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Susanna Mälkki: With a great orchestra you have the whole range. The sound palette doesn't have any limitations, so you have the big engine but you can also have just a feather, and I find that incredibly fascinating.
Kristy Geslain: Susanna Mälkki, who was recently named Principal Guest Conductor of the Los Angeles Philharmonic, has entered the ranks of the most sought-after conductors in the classical music world. While here at Lincoln Center to conduct the New York Philharmonic, Mälkki spoke with me about how she prepares for a program—whether it's a classic or a brand-new composition—as well as the role of a guest conductor, collaborating across genres, and defending the intentions of the composer.
This is Lincoln Center with Susanna Mälkki.
KG: In reading about your work last season and this upcoming season, it seems like you're all over the place. You're in New York and L.A. and Chicago and Berlin. How do you balance this all?
SM: You know, it goes very much in phases. Because an offer, an invitation from an orchestra may just land on the particular week, and then it's either take it or leave it, you know? So I can't always plan. But I do have the choice, and I have a wonderful, understanding agent, also. And, of course, the temptations are great, if the New York Philharmonic calls, you want to go. So I'm not complaining.
And I also always make sure and increasingly make sure that I have time to rest and I feel it's incredibly important to have time to study. I think study includes everything that makes the performance better, because conductors' work is mostly invisible. We do a huge amount of preparation before we even meet the orchestra. And then we use a few hours with the orchestra together and then the audience is the tip of the iceberg, so to speak. And I think it's very important that the ground is solid and well thought of. I find that very, very important. For my own sake, but also for the sake of the works being performed.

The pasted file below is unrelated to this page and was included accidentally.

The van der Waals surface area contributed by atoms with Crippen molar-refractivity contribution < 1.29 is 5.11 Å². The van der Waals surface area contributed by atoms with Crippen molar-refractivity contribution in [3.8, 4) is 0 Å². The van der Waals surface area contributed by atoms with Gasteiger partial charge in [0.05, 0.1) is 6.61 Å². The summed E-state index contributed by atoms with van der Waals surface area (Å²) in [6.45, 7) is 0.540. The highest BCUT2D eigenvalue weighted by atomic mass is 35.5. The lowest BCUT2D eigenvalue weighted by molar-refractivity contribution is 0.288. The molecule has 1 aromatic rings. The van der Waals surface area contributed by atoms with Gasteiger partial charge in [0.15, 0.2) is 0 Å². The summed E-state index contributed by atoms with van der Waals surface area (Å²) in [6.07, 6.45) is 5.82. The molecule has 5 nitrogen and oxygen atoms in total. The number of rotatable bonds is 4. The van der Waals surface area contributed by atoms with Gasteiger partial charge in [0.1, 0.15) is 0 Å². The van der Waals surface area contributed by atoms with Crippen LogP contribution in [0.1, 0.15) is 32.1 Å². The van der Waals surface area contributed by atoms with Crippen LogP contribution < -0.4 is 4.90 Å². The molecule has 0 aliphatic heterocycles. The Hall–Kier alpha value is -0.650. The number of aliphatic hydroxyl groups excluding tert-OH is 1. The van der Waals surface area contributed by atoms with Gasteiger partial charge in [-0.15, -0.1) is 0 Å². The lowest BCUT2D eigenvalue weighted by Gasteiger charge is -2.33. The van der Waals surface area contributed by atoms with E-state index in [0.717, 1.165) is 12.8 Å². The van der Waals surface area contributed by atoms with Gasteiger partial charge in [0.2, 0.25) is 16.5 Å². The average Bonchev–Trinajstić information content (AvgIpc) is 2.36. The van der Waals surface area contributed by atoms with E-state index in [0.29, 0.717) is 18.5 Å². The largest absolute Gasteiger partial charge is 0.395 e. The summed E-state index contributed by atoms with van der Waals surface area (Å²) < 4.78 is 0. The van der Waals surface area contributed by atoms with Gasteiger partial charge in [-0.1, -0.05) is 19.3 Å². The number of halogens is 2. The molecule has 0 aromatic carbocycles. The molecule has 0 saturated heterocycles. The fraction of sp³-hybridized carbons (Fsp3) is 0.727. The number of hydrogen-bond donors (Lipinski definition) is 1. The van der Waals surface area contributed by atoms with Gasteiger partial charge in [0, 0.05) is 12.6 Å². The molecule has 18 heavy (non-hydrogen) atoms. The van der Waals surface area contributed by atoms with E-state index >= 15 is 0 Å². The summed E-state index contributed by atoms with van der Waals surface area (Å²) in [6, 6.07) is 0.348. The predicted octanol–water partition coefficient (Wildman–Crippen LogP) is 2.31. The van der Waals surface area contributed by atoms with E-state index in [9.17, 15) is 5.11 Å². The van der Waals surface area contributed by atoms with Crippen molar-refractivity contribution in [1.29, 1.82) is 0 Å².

I feel the responsibility on my shoulders, because the conductor is really also defending the intentions of the composer. I think it's—the least we can do is to be informed about what we should be doing.
KG: And how does that change when it's an old master versus a lot of new compositions, which you're also working with?
SM: It's a good question. I think fundamentally the work is the same. We really have to read the score, and even a piece which you know very well, it's always very important to go back to the text, so to speak, and try to see the score with new eyes and also question the old solutions you may have taken or question the solutions others have taken. I think it's very important.
It's not necessarily easier when you get an old warhorse and you have 50 recordings on it. And I try not to listen to the recordings at a too-early stage, so that I can have my own idea of the piece. And then it's interesting. It's important to know the tradition, of course. So you have to listen and I go—I like to go to concerts also, so I want to hear performances and I don't think that I'm easily influenced if I have a musical idea. I usually stick to it anyway. But in terms of really new, brand-new pieces, world premieres, it takes a bit longer, of course, because you have to figure out everything and there may be questions. Maybe the composer's intentions are not always 100 percent clear, so you have to ask questions, but that's also a luxury to be able to do that with living composers.
KG: What is your signature? What is Susanna Mälkki's approach to a piece?
SM: I think it's really important that the music lives and breathes. Because sometimes people say that I do a very analytical job and you hear textures and I think it's also interesting because of course all those things are there, but they don't make sense, in my opinion, unless there is a musical intention and, you know, maybe tension being built up and then released or, you know, some forward-going motions. It's really, really interesting, because music is an art form in time, I think, and composers are the architects of time.